T: Yeah, it sounds like they are just operating with whatever government imposed, age appropriate, educational standards they are handed. So much of that is based on standardized testing too, which is widely proven not to be an accurate idea of how people perform or what their strengths are.

Z: Oh yeah, of course. I think that one of the greatest things about BedStuy is there are smaller neighborhoods and communities that have created an alliance with the other people that live in BedStuy. In my block especially, there is the Quincy Street Block Association or next over is the Lexington Block Association. And so these individuals who have lived here long term, whether they are black, brown, white you know, they go and they physically hand people pieces of paper where they are like “Hey, these are the issues that we are facing as a neighborhood. How would you like to help?” So there are organizations that I feel like, whether they are small or not – they are taking charge of the spaces where they live, which is beautiful because then we have things like Community Board Three. Where they determine whether a business gets to open, whether or not it is going to culturally diminish the value of BedStuy, if it’s true to its roots. But there there are also people who, whether it’s like myself or my dad, or people who have lived in BedStuy for so long wanting to have these businesses, just trying to prove to people that whether or not this neighborhood gets gentrified, there is a lot of history involved in their stories and they have a larger impact on the neighborhood then they think, just by existing. That’s it, and the kind of people that they meet. So when you look at small businesses in BedStuy, you can map the change just by discussing with small business owners what they have been through.

T: So how did it happen that you took over the space from your dad and you started your own business?

Z: So, I think late 2015, after I graduated, my dad noticed that his business wasn’t doing so well – so I was there towards the end, having freshly graduated from college trying to help my dad out. And I realized “OK, so I think that it’s time for you to close this business down”, and he had been trying to hold on to it for so long. Overnight I came in and took everything out and was like, “Hey, I’m really serious, I want to open something here.” And so from that moment onwards, it took year from that point, in October of last year we opened – it was a lot of convincing that I had to do to people.

T: With your family?

Z: Yeah.

T: How do they feel about it now?

Z: Um [chuckles], my parents are so religious and so conservative in that they don’t think that me, as a brown woman, would ever be reputable by opening her own business. Your advances in society are determined by your education, not your accomplishments.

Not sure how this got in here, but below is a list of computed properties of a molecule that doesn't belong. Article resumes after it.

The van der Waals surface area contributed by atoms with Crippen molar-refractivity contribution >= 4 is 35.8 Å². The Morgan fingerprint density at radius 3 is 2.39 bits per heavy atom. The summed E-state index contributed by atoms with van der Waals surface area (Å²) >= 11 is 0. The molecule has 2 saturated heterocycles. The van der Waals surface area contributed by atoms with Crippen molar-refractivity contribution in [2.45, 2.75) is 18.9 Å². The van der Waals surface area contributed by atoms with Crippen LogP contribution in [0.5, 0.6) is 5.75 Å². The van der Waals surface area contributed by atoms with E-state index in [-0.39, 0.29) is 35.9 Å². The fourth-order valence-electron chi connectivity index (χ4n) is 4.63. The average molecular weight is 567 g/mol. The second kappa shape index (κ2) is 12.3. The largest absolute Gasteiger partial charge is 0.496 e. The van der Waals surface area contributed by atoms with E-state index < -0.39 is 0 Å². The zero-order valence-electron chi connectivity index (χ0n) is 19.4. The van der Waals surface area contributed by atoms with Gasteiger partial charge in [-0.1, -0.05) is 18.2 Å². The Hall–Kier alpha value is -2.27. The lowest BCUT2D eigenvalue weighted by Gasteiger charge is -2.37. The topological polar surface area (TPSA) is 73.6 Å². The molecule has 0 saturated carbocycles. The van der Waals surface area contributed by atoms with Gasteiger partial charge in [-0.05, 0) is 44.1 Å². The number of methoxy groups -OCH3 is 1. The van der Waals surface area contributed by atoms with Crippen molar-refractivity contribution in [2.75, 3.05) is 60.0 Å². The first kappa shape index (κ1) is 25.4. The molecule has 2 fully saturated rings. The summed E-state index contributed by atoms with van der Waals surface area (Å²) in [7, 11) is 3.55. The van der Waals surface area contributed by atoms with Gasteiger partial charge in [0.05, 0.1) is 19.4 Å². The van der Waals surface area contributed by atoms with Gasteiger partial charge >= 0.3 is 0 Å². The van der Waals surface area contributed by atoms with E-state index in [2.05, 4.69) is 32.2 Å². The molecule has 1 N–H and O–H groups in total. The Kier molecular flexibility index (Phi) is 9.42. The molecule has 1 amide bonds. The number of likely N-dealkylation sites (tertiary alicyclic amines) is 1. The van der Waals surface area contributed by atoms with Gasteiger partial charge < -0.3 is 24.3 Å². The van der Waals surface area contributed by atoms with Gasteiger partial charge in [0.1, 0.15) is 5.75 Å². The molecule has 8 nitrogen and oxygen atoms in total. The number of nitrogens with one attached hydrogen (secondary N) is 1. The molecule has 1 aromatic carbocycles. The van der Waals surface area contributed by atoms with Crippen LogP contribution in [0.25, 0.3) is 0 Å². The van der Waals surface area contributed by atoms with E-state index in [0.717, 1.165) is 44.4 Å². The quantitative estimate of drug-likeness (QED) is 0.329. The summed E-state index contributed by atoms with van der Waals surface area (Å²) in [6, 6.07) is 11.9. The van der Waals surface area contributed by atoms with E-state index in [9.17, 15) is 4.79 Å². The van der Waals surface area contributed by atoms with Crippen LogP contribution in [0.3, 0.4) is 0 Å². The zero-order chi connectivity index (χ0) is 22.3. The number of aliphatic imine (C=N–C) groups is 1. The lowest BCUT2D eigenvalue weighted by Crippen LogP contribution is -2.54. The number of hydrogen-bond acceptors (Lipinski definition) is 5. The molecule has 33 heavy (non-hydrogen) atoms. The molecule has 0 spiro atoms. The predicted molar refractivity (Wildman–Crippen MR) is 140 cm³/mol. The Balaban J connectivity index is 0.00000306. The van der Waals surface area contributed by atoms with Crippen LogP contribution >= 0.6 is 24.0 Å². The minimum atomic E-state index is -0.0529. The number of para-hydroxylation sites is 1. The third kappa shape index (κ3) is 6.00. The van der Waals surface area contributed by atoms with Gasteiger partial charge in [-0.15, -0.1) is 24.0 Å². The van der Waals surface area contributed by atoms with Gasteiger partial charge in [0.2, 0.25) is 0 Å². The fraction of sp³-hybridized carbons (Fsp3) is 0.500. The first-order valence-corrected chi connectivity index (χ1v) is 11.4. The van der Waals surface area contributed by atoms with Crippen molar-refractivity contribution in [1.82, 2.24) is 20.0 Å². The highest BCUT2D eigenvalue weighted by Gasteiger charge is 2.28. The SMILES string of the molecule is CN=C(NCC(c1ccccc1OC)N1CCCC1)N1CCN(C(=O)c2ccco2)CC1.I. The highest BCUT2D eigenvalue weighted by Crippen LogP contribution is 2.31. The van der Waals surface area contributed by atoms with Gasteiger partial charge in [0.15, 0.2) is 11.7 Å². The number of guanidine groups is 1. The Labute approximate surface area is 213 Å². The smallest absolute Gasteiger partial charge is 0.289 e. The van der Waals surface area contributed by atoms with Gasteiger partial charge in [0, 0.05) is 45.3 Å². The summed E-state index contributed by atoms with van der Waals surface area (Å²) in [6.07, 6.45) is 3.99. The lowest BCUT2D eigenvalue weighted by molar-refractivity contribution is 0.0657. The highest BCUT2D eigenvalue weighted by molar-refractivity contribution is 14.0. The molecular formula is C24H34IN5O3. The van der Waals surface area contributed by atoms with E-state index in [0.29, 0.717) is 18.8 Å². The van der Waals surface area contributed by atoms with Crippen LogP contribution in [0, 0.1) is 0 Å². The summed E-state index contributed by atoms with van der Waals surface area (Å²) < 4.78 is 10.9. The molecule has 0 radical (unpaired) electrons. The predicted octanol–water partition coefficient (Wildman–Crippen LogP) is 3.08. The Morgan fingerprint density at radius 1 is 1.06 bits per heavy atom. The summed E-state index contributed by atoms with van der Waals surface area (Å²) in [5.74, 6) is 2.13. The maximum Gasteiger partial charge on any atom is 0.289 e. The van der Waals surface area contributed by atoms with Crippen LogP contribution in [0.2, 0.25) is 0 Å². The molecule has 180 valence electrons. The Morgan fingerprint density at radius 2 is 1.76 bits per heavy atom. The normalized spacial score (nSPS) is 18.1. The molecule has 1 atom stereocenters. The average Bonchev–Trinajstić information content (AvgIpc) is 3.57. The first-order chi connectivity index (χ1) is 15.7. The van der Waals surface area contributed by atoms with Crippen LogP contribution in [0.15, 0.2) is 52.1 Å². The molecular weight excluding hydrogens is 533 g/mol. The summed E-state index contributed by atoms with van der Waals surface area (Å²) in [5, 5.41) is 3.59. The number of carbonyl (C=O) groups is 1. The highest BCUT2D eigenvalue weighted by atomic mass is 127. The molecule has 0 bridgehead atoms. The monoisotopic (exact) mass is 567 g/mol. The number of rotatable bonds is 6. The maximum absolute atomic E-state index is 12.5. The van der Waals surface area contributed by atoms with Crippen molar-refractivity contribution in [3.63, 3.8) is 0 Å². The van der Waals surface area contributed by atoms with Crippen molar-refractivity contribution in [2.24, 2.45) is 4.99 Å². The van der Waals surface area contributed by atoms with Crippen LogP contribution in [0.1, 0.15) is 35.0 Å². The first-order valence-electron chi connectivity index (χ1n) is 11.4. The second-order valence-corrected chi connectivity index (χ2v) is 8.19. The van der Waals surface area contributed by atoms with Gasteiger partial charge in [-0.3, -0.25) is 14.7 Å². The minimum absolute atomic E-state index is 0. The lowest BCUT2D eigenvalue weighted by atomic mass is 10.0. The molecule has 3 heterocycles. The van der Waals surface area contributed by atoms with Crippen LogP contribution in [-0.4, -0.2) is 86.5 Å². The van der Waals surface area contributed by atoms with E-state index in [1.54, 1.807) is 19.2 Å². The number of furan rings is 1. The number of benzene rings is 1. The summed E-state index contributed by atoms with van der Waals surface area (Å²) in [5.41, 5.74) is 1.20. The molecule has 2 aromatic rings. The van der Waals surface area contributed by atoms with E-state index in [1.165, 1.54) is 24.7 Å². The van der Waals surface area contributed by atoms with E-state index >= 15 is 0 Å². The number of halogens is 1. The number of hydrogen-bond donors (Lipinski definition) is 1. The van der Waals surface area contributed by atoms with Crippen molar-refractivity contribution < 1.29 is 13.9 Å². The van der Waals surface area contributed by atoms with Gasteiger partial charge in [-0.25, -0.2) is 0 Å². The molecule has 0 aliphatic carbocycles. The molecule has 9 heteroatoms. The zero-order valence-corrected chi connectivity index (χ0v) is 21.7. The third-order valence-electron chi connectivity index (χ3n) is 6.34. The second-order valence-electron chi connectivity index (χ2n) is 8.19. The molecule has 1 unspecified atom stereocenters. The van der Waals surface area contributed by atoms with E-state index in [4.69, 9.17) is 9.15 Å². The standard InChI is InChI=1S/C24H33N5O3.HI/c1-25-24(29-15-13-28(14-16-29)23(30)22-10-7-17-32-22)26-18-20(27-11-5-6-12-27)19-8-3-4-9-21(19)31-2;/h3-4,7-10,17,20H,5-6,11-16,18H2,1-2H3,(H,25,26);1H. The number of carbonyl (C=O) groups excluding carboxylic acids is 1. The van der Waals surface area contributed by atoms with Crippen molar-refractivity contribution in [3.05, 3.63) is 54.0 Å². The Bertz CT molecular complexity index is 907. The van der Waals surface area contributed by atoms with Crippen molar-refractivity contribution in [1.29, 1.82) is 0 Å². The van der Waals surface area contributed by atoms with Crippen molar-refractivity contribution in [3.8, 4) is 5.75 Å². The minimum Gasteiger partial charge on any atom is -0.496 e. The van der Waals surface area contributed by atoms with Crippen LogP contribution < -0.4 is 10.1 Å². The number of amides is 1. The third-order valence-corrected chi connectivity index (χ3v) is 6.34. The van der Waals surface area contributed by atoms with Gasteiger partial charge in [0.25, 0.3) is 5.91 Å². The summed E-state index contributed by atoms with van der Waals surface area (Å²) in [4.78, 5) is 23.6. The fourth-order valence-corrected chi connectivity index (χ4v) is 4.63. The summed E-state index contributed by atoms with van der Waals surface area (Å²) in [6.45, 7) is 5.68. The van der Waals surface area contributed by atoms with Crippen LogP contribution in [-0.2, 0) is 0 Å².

T: Can you tell me a little bit about your family background and your religious background?

Z: So my parents are from Bangladesh, my mom and dad were both born there. They had grown up in post war Bangladesh. This is after Bangladesh had seceded from Pakistan and became their own country, so they were definitely living in a time of change and their parents adapting to living in a country that’s the language that they speak. They always tell me “Our country is the only country that has ever fought for its language, and that’s so important. We are Bengalis and that’s our identity.” So I think they kind of brought that over to us growing up. My dad moved here in 1989, he pretended to be a cab driver for a minute, and then he became a construction worker, became a contractor. So true American success story, but often times not taken seriously because of his accent or the way he looked. My mom, she’s a stay at home wife, and she’s always taking care of us no matter what. I really respect her for that, but then seeing her like that and then seeing my dad go off made me realize that I wanted to be the woman that walked around like my dad and was the boss. So my whole life I was like, “I’m going to be the boss, that’s who I am. I’m going to be the leader”. I have two younger sisters who are very much different than me but they look at me as I guess an influencer. I think that I’m the reason why they were able to come out of their shells and accept that we don’t have to look a certain way to be religious, or if I want to exert my womanhood, I can, and I don’t need a man to tell me what to do. Which is really amazing, because it took me a really long time to get there, but then I made it easier for my sisters where they were like, “What are we doing, why are we struggling so hard, let’s just be who we want to be!”.